European Nightjar

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Nice to see the return of what is probably my favourite bird. So far this year I’ve only seen a few, but will be spending a lot more time with them over the coming weeks, as per every year. This photo was taken last year in the Forest of Dean. The crop was unintentional as it was pitch black and largely down to guesswork as to when to fire the camera.

European Nightjar

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With the end of the Nightjar season fast approaching, this was probably my favourite shot of the year, though I still have a number of images and hours of footage to work through. They’re fascinating birds, each an individual in their own way, and constantly raise questions the more they’re studied. This is the same female bird that featured in the footage from the nest-cam that I recently posted. The following picture was taken from a different site, also in the Forest of Dean, and shows a male perched whilst singing.
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European Nightjar nest-cam


Many evenings this summer have been dedicated to studying the Nightjar here in the Forest of Dean. As the sun goes down and the light fades, the Nightjar activity begins. We managed to find a nest this year, and took the opportunity to install a motion sensitive trail camera on it. This video summarises a huge amount of video clips (over 9 hours in all), starting from a day before hatching, and finishing with a hurried desertion of the nest site due to the risk of being trampled by Fallow Deer. Earlier in the sequence, a similar fate almost occurs, but the chicks are immobile, leaving the male bird to harass the deer away. Lots of other interesting behaviour and vocalisations were recorded. The bird pictured in the previous photo is the female parent that features in this video. More photos to follow soon…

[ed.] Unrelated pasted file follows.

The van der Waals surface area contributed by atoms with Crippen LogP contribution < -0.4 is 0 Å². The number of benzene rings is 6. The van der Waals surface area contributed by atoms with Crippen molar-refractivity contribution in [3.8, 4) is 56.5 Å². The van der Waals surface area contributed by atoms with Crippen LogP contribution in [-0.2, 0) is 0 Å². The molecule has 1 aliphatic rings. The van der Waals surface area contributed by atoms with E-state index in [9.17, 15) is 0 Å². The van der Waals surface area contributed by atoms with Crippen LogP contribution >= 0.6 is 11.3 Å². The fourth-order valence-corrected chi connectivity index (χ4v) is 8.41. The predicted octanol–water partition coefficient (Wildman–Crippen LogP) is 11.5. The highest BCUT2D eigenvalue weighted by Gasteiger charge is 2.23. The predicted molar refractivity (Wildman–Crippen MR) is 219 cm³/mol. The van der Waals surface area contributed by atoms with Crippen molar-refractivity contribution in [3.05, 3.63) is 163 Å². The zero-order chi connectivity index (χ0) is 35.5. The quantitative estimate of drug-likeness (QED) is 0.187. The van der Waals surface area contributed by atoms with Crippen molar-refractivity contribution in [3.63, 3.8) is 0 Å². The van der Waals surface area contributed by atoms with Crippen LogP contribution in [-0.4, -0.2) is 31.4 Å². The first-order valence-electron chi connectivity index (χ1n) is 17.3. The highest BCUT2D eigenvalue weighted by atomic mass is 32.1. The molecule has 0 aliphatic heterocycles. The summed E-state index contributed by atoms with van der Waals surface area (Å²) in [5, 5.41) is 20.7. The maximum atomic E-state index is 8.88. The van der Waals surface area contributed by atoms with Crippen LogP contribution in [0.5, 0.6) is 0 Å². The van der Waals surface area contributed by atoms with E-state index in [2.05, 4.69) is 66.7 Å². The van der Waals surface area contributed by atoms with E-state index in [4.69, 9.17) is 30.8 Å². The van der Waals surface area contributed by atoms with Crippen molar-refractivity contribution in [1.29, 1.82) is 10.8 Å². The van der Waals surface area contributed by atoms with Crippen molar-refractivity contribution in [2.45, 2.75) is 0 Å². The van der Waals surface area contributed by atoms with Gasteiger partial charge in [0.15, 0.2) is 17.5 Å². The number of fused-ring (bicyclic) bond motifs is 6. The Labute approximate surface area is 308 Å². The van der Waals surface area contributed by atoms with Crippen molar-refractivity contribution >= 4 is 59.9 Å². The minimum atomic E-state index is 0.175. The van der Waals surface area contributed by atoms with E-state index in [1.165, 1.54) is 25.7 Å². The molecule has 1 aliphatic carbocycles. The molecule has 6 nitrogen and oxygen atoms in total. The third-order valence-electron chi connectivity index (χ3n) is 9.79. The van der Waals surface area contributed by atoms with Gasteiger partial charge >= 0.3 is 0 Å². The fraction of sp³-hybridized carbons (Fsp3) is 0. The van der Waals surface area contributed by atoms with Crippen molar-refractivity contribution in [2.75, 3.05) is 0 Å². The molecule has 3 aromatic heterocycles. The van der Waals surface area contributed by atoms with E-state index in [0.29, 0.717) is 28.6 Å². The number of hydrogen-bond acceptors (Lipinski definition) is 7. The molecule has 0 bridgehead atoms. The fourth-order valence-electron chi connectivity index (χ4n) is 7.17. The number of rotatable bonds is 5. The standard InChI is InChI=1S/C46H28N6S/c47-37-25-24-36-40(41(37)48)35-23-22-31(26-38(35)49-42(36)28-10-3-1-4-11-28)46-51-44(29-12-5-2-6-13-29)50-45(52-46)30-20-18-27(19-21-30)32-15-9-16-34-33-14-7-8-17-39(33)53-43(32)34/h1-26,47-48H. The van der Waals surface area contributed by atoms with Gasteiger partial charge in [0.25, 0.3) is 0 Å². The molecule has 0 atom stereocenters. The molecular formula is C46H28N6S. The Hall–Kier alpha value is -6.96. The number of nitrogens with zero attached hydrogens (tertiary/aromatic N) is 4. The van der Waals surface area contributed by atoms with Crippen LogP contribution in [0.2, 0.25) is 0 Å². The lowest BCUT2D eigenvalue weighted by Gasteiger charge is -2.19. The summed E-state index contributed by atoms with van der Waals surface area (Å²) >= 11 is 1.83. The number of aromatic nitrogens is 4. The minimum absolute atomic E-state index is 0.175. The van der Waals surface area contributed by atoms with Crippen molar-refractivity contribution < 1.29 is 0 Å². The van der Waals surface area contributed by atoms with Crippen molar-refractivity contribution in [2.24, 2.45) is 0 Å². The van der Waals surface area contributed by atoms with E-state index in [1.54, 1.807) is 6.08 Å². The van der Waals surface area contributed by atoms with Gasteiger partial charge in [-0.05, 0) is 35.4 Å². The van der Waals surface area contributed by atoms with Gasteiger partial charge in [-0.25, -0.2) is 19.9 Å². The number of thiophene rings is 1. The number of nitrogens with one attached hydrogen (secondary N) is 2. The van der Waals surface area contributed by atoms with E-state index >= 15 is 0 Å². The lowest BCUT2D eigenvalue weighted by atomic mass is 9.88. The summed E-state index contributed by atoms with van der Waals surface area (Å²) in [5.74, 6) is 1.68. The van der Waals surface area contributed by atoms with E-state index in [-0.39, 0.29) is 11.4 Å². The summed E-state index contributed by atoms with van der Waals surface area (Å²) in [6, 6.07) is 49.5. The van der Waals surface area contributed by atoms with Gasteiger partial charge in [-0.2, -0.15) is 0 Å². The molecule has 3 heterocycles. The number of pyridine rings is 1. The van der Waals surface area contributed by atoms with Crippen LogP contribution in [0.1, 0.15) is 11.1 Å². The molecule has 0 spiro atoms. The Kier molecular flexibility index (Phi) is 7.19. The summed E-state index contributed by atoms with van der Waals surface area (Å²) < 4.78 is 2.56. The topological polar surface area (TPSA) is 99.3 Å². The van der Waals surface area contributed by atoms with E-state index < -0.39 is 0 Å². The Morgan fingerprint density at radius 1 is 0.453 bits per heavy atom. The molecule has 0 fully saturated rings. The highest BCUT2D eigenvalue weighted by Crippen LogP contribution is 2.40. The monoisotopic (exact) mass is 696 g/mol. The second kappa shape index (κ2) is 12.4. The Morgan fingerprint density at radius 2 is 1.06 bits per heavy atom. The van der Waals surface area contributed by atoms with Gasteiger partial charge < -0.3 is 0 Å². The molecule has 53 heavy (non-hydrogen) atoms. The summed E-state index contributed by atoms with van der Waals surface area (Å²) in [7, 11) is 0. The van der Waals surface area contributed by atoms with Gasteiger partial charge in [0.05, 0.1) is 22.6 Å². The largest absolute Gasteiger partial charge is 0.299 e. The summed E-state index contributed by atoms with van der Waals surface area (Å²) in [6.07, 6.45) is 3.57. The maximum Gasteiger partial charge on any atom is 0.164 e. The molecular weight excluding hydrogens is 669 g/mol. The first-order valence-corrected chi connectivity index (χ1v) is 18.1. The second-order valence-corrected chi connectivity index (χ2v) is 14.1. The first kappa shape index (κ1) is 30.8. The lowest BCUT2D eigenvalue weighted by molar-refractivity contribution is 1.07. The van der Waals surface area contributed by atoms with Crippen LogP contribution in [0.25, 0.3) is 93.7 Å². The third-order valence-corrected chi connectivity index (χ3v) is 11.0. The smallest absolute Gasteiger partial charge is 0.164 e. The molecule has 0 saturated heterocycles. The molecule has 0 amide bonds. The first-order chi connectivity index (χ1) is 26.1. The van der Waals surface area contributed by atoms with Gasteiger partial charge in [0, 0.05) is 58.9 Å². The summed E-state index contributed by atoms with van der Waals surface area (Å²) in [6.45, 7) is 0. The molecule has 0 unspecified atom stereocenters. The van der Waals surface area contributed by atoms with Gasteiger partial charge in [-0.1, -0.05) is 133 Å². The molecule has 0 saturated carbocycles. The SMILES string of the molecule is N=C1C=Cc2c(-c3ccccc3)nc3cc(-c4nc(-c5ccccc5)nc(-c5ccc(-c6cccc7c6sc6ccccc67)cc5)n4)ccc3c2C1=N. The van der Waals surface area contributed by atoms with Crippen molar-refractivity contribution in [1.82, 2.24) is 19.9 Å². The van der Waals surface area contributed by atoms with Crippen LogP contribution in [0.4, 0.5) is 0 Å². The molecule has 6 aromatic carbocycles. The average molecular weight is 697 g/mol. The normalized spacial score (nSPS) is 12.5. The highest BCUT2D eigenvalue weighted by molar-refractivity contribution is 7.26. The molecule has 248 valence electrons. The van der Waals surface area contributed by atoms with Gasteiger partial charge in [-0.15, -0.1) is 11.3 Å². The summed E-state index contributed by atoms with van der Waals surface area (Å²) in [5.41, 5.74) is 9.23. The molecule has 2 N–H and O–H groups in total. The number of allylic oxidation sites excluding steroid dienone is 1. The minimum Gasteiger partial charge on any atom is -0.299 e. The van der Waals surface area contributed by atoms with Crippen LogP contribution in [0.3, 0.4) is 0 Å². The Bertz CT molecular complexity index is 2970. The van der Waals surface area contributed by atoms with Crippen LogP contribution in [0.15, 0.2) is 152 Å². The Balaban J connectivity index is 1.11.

European Nightjar

Nightjar
This Nightjar was photographed during a licensed nest visit. The European Nightjar Caprimulgus europaeus can be a tricky species to study. Often, the male Nightjar’s unique churring call is the only sign that these migrants have arrived in the UK for the summer, unless you are lucky enough to see one silhouetted against the moonlight. This is a species associated with myths and legends. In many European languages, the Nightjar is known as the ‘goatsucker,’ with the genus name Caprimulgus deriving from the Latin for ‘milker of goats’. It was believed that Nightjars fed from goats due to often being found in close proximity to livestock. In reality, this insectivorous species would have been searching for prey associated with domestic animals. Others believed the calls of the Nightjar were the sound of witches hiding in the bushes.
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Nightjar

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This Nightjar was photographed whilst in the process of being ringed in the Forest of Dean. Nightjars are nocturnal birds and can be seen hawking for food at dusk and dawn. With pointed wings and a long tails their shape is similar to a kestrel or cuckoo. Their cryptic, grey-brown, mottled, streaked and barred plumage provides ideal camouflage in the daytime. They have an almost supernatural reputation with their silent flight and their mythical ability to steal milk from goats. The first indication that a nightjar is near is usually the male’s churring song, rising and falling with a ventriloquial quality.